Wainit contends that the government could have requested discovery of the items seized and failed to do so before the discovery cutoff date and that this search was an attempt to circumvent that. However, all the evidence that the government is entitled to request discovery of, is evidence that Wainit intends to introduce at trial, which presumably would tend to be exculpatory evidence. What the government sought by search warrant is, presumably, inculpatory evidence) evidence that a criminal defendant would not on his own introduce at trial and thus evidence that the government cannot obtain through discovery.
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This is consistent with the reasoning behind Rule 16. The FSM Criminal Rule 16 is similar to that in the United States federal rules. In the United States, the government's right to discovery under its Rule 16(b) was, in part, limited due to constitutional concerns about an accused's right to protection against self-incrimination. 3 Charles Alan Wright, Federal Practice and Procedure § 256 (3d ed. 2000). The FSM Constitution contains a protection against self-incrimination that is similar to that in the United States. "A person may not be compelled to give evidence that may be used against him in a criminal case . . . ." FSM Const. art. IV, § 7. The similar FSM Rule 16(b) thus addresses similar constitutional concerns here.
Another reason for limiting the government's right to discovery was "the many other means the government has for obtaining needed information." 3 Wright, supra, § 255, at 160. One of these means is the search warrant. Frequently, a search warrant is used at the start of an investigation before charges are brought. But no statute, rule, legal principle, or constitutional provision bars its use at a later stage in the proceeding. Wainit acknowledged that he found no cases that placed such limitations on search warrants. Neither the FSM Code, Title 12, chapter 3 nor Criminal Procedure Rule 41, both of which concern the issuance of search warrants, contain any such limitation either. The less frequent use of search warrants after a prosecution has started may well be due to the government's expectation that once an accused has been charged, arraigned, and the proceeding progressed to the pretrial motion stage, any further evidence that it might have been able to seize by search warrant would have long since disappeared.
Wainit has not cited any legal authority that bars the issuance or use of a search warrant at this stage of a criminal proceeding. He has based his argument on Criminal Rule 16(b) and the assumption that a search warrant constituted discovery under the rule. But Rule 16(b) only concerns the limited amount of information that the government may, in very limited circumstances, seek by discovery. It is not concerned with what the government may seek to obtain through the use of a search warrant) search warrants are not "discovery." The government's ability to seek a search warrant was thus also not subject to the agreed discovery cutoff date adopted in the court order.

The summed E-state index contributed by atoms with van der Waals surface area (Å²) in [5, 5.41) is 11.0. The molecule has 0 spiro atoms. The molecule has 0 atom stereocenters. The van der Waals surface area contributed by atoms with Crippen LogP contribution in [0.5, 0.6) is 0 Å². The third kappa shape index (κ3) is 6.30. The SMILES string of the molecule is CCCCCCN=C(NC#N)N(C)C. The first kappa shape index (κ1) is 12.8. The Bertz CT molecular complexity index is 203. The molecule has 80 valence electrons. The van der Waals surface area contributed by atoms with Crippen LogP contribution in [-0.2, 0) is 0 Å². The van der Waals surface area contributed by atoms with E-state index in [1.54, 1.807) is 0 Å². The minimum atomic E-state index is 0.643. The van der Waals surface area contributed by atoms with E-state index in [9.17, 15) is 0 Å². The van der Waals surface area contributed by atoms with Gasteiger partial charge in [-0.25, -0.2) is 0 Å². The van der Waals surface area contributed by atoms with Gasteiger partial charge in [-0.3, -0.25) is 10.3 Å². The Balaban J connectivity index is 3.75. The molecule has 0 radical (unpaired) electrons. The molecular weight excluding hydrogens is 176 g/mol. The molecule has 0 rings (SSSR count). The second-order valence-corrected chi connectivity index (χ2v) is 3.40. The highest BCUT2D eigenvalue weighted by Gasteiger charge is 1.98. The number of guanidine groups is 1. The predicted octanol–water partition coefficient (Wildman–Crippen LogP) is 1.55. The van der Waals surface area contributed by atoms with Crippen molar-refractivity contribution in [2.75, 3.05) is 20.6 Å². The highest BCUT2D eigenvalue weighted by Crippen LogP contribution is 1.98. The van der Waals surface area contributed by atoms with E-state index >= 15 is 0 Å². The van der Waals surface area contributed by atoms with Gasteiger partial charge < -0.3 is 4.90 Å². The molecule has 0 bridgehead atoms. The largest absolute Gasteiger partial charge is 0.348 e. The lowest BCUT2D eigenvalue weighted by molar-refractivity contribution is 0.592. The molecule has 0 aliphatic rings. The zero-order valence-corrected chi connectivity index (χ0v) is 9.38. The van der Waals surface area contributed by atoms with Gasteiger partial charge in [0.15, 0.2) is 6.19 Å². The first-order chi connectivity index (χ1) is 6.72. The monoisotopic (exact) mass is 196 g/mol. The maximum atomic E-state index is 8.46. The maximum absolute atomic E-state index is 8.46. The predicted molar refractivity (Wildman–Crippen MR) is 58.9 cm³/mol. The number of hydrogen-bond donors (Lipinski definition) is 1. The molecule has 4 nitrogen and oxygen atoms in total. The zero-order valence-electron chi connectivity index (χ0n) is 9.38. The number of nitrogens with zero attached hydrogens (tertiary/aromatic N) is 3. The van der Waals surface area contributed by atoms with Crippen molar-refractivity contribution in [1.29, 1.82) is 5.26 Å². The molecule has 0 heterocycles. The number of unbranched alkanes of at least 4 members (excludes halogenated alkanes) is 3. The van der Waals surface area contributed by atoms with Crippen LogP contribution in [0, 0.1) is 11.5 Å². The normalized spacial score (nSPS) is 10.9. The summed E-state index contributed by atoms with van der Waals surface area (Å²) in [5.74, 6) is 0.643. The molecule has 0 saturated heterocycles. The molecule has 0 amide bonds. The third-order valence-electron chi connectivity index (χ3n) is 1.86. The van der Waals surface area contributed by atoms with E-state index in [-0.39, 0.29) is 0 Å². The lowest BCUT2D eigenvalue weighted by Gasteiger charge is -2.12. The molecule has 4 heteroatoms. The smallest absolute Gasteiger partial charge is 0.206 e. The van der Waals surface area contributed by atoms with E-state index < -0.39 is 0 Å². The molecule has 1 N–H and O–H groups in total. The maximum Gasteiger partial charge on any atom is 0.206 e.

The court has not found any legal authority that would bar the issuance of an otherwise proper search warrant at this point in a criminal proceeding. This portion of the motion to suppress is accordingly denied.
2. Inventory on Search Warrant Return
Wainit also asks that all of the documents in the four file folders be suppressed because the police did not provide an adequate inventory of the items seized. Wainit contends that the warrant inventory was insufficient as it only listed the four file folders and not the individual documents in the folders and asserts that this is an inadequate chain of custody that would create disputes that any documents that the government tried to introduce at trial were actually found in these folders.
The search warrant inventory return listed "Four filing folders;" a brown one entitled or labeled "Mayor's Correspondence to Udot Community," a yellow one labeled "Boat delinquent Notice," a blue one labeled "Fishing Project Agreement," and a red one labeled "Fishing Project Application." Wainit contends that, since each document in the file folders was not listed, the file folders' contents should be suppressed in their entirety. The government replies that the file folders contained about 600 pages of documents and that it would be unreasonable to require its officers to list on the inventory every document in the folders.
Persons executing search warrants are required to promptly file a return with an inventory of the property seized. 12 F.S.M.C. 307(4); FSM Crim. R. 41(d). The court agrees that in light of this prompt
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filing requirement it would be unreasonable to expect the government's inventory to list every document when there are numerous documents. Cf. United States v. Birrell, 269 F. Supp. 716, 722 (S.D.N.Y. 1967) (document-by-document inventory of over 20 filing cabinets would not seem to be called for even under extreme interpretation of Rule 41(d)) (construing U.S. Criminal Rule 41(d)); but see United States v. Zovluck, 274 F. Supp. 385, 391 (S.D.N.Y. 1967) (inventory description of "one mailbag of records" is inadequate; government ordered to provide inventory of each record by date and general nature). This is particularly so when Wainit has had the documents returned to him fairly promptly. Cf. In re Searches of Semtex Indus. Corp., 876 F. Supp. 426, 430 (E.D.N.Y. 1995) (defendant's "access to the records . . . obviates the need for a more detailed inventory"). Generally, the failure to promptly file a return with an inventory is a ministerial violation which does not void an otherwise valid search in the absence of a showing of prejudice. See, e.g., United States v. Bassford, 601 F. Supp. 1324, 1332 (D. Me. 1985) (that search warrant inventory not completed in defendant's presence does not, absent the showing of prejudice, void otherwise valid search, as prevailing view is that such provisions are ministerial only), aff'd, 812 F.2d 16 (1st Cir. 1987). This is because "[t]he ostensible purpose of the inventory requirement . . . is to enable the Court to determine)on the face of the warrant, return and inventory)whether the seizure was properly limited to the property identified in the warrant." Birrell, 269 F. Supp. at 721.